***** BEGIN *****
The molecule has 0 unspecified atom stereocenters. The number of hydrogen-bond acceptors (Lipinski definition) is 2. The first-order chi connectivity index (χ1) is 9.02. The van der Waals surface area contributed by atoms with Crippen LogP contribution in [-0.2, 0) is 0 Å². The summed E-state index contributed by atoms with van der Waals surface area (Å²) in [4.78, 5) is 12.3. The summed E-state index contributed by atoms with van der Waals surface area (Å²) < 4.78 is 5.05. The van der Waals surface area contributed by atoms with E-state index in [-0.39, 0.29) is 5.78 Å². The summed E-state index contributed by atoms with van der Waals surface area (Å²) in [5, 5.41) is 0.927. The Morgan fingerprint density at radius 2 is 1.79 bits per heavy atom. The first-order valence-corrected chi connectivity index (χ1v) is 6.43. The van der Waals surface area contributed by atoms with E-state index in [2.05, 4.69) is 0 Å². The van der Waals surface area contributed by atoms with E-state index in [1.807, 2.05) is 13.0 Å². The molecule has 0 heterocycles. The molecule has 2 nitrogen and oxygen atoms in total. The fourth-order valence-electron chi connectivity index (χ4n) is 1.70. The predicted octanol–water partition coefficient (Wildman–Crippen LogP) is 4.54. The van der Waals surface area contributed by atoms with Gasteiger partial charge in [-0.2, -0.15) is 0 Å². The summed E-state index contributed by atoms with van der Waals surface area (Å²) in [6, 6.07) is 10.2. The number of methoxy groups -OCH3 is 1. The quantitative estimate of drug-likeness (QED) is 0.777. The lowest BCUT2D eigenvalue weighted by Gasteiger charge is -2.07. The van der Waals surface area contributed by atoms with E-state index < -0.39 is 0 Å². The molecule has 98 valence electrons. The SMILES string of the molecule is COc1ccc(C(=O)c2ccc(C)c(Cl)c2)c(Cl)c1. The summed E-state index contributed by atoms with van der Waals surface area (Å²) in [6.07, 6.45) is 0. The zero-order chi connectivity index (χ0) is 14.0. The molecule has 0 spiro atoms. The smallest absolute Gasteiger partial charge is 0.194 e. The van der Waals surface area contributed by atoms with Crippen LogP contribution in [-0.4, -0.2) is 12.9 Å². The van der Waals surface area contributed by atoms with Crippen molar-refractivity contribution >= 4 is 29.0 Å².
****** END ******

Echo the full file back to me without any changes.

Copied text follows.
The molecule has 0 unspecified atom stereocenters. The number of hydrogen-bond acceptors (Lipinski definition) is 2. The first-order chi connectivity index (χ1) is 9.02. The van der Waals surface area contributed by atoms with Crippen LogP contribution in [-0.2, 0) is 0 Å². The summed E-state index contributed by atoms with van der Waals surface area (Å²) in [4.78, 5) is 12.3. The summed E-state index contributed by atoms with van der Waals surface area (Å²) < 4.78 is 5.05. The van der Waals surface area contributed by atoms with E-state index in [-0.39, 0.29) is 5.78 Å². The summed E-state index contributed by atoms with van der Waals surface area (Å²) in [5, 5.41) is 0.927. The Morgan fingerprint density at radius 2 is 1.79 bits per heavy atom. The first-order valence-corrected chi connectivity index (χ1v) is 6.43. The van der Waals surface area contributed by atoms with E-state index in [2.05, 4.69) is 0 Å². The van der Waals surface area contributed by atoms with E-state index in [1.807, 2.05) is 13.0 Å². The molecule has 0 heterocycles. The molecule has 2 nitrogen and oxygen atoms in total. The fourth-order valence-electron chi connectivity index (χ4n) is 1.70. The predicted octanol–water partition coefficient (Wildman–Crippen LogP) is 4.54. The van der Waals surface area contributed by atoms with Gasteiger partial charge in [-0.2, -0.15) is 0 Å². The summed E-state index contributed by atoms with van der Waals surface area (Å²) in [6, 6.07) is 10.2. The number of methoxy groups -OCH3 is 1. The quantitative estimate of drug-likeness (QED) is 0.777. The lowest BCUT2D eigenvalue weighted by Gasteiger charge is -2.07. The van der Waals surface area contributed by atoms with E-state index < -0.39 is 0 Å². The molecule has 98 valence electrons. The SMILES string of the molecule is COc1ccc(C(=O)c2ccc(C)c(Cl)c2)c(Cl)c1. The summed E-state index contributed by atoms with van der Waals surface area (Å²) in [6.07, 6.45) is 0. The zero-order chi connectivity index (χ0) is 14.0. The molecule has 0 spiro atoms. The smallest absolute Gasteiger partial charge is 0.194 e. The van der Waals surface area contributed by atoms with Crippen LogP contribution in [-0.4, -0.2) is 12.9 Å². The van der Waals surface area contributed by atoms with Crippen molar-refractivity contribution >= 4 is 29.0 Å².